How Many Abortions Does it Take to Become an Abortion Provider?
The state of Alabama believes it has a legitimate reason behind a new proposal that will limit the number of abortions a provider can perform before his or her office should be considered an abortion clinic. The measure would allegedly address the case of a doctor in the state who was accused of running an unlicensed abortion clinic, allegations that the doctor denied because he was not performing the 30 abortions per month that would require him to need licensing.
Abortion opponents have used the incident to rally for a new rule to reduce the number of procedures a physician can perform, declaring the need to protect a pregnant person’s health. But in reality, this may just be a trial balloon for seeking out more ways to block abortion access if Roe v. Wade is ever overturned.
Alabama has already lost a number of clinics over the years and is now down to just a handful of providers. Those few clinics that still operate are already open solely because of a legal challenge filed against a TRAP (Targeted Regulation of Abortion Providers) law passed in the last legislative session, one that would force the clinics to make expensive and medically unnecessary building remodeling and updates, as well as require that they each have transfer agreement with a local hospital.
With just five clinics remaining, the owners are struggling to try to come into compliance with the new rule, making the fight over how many abortions a doctor can perform before his or her office is considered a clinic an important one. As fewer patients are able to make it into clinics, those who have private family physicians will be more likely to turn to their own personal doctor and ask for help if they want to end an unwanted pregnancy. And with so many fewer options for their patients, more doctors may find themselves willing to consider doing it, although they would be unlikely to consider themselves actual abortion providers.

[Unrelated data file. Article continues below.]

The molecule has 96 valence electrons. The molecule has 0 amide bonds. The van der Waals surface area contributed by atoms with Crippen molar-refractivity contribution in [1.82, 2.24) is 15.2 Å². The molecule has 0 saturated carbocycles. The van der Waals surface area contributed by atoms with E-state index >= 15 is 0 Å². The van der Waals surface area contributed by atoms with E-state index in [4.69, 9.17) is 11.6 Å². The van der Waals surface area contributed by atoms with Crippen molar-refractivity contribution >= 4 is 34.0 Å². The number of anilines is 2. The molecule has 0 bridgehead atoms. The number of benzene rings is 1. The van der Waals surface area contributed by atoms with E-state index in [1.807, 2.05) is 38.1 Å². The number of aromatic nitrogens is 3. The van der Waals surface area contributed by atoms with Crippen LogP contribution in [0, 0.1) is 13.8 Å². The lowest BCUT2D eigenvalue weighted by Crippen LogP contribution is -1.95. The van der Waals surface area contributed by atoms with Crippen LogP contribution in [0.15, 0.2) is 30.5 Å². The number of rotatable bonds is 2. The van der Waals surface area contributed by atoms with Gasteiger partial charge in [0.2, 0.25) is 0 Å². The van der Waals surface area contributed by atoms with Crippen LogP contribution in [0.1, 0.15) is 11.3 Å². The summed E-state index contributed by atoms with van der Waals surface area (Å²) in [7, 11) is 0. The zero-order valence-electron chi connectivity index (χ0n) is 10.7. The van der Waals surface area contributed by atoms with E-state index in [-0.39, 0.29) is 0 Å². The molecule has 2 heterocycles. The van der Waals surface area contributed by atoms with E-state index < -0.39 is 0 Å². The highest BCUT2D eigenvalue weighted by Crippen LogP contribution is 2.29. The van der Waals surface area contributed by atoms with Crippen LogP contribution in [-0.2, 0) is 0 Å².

Obtaining an abortion through a family physician has long, historical precedent, especially when abortion was illegal. Many of the illegal providers pre-Roe were in fact family physicians who would occasionally terminate a pregnancy for a patient, with that remaining a close kept secret few were aware of unless they found themselves in need.
But as historian and sociologist Carole Joffe often writes, once abortion became legal, efforts began to remove the procedure and those who provide it from the rest of the general medical practice. As separate abortion clinics began opening, and later, more medical schools stopped requiring teaching how to terminate a pregnancy as a mandatory part of general medical care, the procedure and those who provide abortions became more isolated.
Obviously, with Roe still in effect and abortion still legal and accessible for the most part, albeit with more costs and difficulties every day, the concern over abortions in a doctor’s office doesn’t appear to be dire news. In the new proposal, the state of Alabama would require doctors to limit an abortion performed in the office from the current 30 a month to just 10, and a maximum of 100 per year. It’s a dramatic decrease, but would still likely allow physicians to perform the occasional abortion for a needy patient without forcing her to jump through the hoops that getting to one of the state’s few clinics would require.
But if the TRAP bill becomes unblocked, and clinics close either because they could not rebuild their facilities or, more likely, because they could not make a transfer agreement with a local hospital, then this 10 per month cap could be devastating. As clinics close, a patient is going to turn to her own physician as a last safe resort before she tries something far more desperate — and dangerous.
This proposal, which doesn’t need to go through the legislature but can be approved just by committee, isn’t about patient safety. It serves two purposes. The first is to continue to widen the gap between those who provide abortions and the rest of the medical community by forcing any physician who does more than a handful of abortions a month to “out” themselves as an abortion provider, as well as make it impossible for him or her to continue doing those terminations without massive financial costs.
The second is to put in place rules and regulations that already cut off access to alternate care should Roe ever be overturned, and states get to once more pass their own laws regarding when, where and if an abortion will be allowed. It’s an early warning shot to tell doctors that they will not be allowed to skirt any sort of regulations or laws if abortion is again made illegal.
At its most basic form, this is a proposal to force doctors who may perform the occasional termination into the public eye and to make them stop. If there was any doubt about that fact, it was dismissed by Jeanne Paxson, who testified in favor of the new limits, saying the new rule wouldn’t be enough and that a doctor must designate his or her office as an abortion clinic if even one abortion a month were performed there.
First they close the clinics, then they punish the doctors. With all providers cut off from providing care, they don’t need to overturn Roe. They will already have regulated abortion out of existence.
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